Op-Ed

Ron Magill: Outrage over killing of Cecil the lion long overdue

CECIL THE LION: His killing with a bow and arrow during an illegal hunt in Zimbabwe at the hands of American dentist Walter Palmer has ignited a worldwide firestorm of outrage.
CECIL THE LION: His killing with a bow and arrow during an illegal hunt in Zimbabwe at the hands of American dentist Walter Palmer has ignited a worldwide firestorm of outrage. AP

The horrific killing of Cecil, the lion in Zimbabwe, has brought about global outrage that is long overdue. Because of his iconic status, his death has received enormous attention that is growing exponentially through social media.

However, the sad reality is that there are many “Cecils” suffering the same fate throughout the African continent as a result of “trophy hunting.” Wealthy individuals will pay tens of thousands of dollars to kill a majestic animal, often in its prime (degrading the gene pool), to make its skin a rug or hang its head on a wall. It is a sad reflection on human ego and the desire to demonstrate dominance over some of the world’s most beautiful wildlife.

What is even more disturbing is that often these “trophies” are some of nature’s most threatened and endangered species, including elephants and rhinos. The Internet is full of images of individuals posing with the lifeless bodies of their victims.

Though supporters of this so-called sport will try to justify such senseless savagery by saying that the money brought in by these hunters supports the economy and conservation efforts, it pales when compared to the billions of dollars generated by tourists who visit the continent on safari to observe and photograph the animals in their habitat — alive.

As someone who has visited Africa 50 times, I can say with some authority that corruption on the continent is rampant. When people like dentist Walter Palmer are willing to pay more than $50,000 to kill an animal, any animal, in a country where the average annual salary is only a few hundred dollars, it is most likely going to happen, legally or not.

To have Palmer and his guides lure this majestic lion off of protected land, wound it with an arrow and have it suffer for 40 hours prior to finally killing it, is not only reprehensible and disgusting, it is criminal. And then to cut off its head and skin and discard its carcass (along with the GPS collar that clearly identified it as a research animal) is sickening. This animal was not killed for food, in self-defense or for any other justifiable reason. It was nothing more than greed, vanity and ego and that cannot be acceptable in an ethical, moral society.

Though I am repulsed by the behavior of people like Palmer, it is unfair to paint all hunters with the same brush. There are those who hunt and the animal they kill is used for food or some other beneficial purpose. Though I don’t hunt myself, I do eat meat and use leather products, so for me to profess that an animal should not be killed to provide food or supplies to humans would be hypocritical.

The ethical deer hunter is practically a necessity to control exploding deer populations, replacing the wolves and mountain lions that have been extinguished from most of their historical range while stocking his freezer with venison that he will consume. I have been with indigenous people who hunt animals in the rainforest because it is the only way they know how to feed their family, and they have greater reverence and respect for those animals than some of those who will criticize them for killing them.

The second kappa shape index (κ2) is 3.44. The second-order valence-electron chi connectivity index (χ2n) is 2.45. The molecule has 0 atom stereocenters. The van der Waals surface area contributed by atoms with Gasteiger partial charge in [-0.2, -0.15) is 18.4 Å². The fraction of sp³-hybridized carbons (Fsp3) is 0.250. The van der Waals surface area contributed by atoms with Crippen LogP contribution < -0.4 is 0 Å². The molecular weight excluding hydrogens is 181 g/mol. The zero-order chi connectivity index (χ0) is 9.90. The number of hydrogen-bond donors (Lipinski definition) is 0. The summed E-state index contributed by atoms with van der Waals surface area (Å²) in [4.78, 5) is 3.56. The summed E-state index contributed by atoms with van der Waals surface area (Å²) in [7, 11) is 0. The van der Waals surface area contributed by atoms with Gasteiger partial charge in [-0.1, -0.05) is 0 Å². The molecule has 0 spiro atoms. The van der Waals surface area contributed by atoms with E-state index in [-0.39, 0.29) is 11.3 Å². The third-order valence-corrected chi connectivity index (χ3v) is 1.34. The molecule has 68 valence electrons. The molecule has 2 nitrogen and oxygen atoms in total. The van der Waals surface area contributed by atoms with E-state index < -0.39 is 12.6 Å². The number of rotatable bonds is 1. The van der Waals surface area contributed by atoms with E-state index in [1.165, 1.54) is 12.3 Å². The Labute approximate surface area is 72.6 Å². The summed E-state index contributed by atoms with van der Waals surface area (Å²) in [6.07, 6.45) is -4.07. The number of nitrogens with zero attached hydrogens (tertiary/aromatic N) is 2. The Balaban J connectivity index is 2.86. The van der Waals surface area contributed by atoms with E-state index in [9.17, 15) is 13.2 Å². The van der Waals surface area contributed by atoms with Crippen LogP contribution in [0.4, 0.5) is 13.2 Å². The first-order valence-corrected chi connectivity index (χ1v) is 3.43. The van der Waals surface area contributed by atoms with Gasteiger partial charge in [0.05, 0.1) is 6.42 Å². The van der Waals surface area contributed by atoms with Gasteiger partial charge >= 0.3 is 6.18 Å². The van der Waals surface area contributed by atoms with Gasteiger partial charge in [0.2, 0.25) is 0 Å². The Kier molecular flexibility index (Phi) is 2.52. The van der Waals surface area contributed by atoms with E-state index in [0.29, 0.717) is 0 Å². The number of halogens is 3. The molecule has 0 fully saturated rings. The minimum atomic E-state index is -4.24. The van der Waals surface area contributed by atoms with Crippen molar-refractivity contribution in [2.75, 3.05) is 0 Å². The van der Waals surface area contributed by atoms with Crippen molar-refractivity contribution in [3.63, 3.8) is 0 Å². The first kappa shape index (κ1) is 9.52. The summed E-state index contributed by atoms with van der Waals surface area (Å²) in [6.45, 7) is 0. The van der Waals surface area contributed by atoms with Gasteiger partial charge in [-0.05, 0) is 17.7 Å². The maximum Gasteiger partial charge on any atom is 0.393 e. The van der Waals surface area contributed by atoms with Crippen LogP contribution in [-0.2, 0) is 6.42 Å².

How many of us would rather see our children go hungry than humanely kill an animal to feed them if that was all we knew? Some of the best guides and trackers with whom I have worked in Africa were originally poachers who at the time knew of no other way to survive other than to kill animals. Once they were provided with an alternative and could use their skills to protect animals rather than kill them, they became some of the best conservationists Africa has ever had.

The brutal killing of Cecil, unfortunately, is no different than many other trophy killings in Africa. However Cecil’s notoriety has ignited a firestorm by putting a name and face on this barbaric practice, and I am encouraged by the passionate global response.

Social media has changed the way the world expresses itself. It provides a conduit for anyone to have a voice and in turn, make a difference. There is a saying: “When the people lead, the leaders will follow.” My profound hope is that this wave of outrage will continue and wash up onto the decision makers and that changes will be made so that Cecil did not die in vain. More important, it should change the mentality of trophy hunters themselves. I’m sure that many people who were previously considering participating in a trophy hunt are now thinking twice — and that’s a good thing.

As someone who has had the privilege of observing and studying wildlife around the world, I understand the thrill of tracking an animal, getting it focused in my sight, and shooting it. The big difference is that my “weapon” is a camera, my trigger is a shutter release and the result is a beautiful image, captured for all time — one that my subject can walk away from to provide, I hope, the same amazing thrill for the next lucky observer and one that I can share with others and admire for the rest of my life.

There is a wonderful Native American saying: “We have not inherited this Earth from our parents, we are borrowing it from our children.” We must do all we can to respect and protect the natural world. Letting the world know that we will not accept what has happened to Cecil and those like him, while making those responsible accountable, is an important step.

Ron Magill is Zoo Miami goodwill ambassador director of communications.

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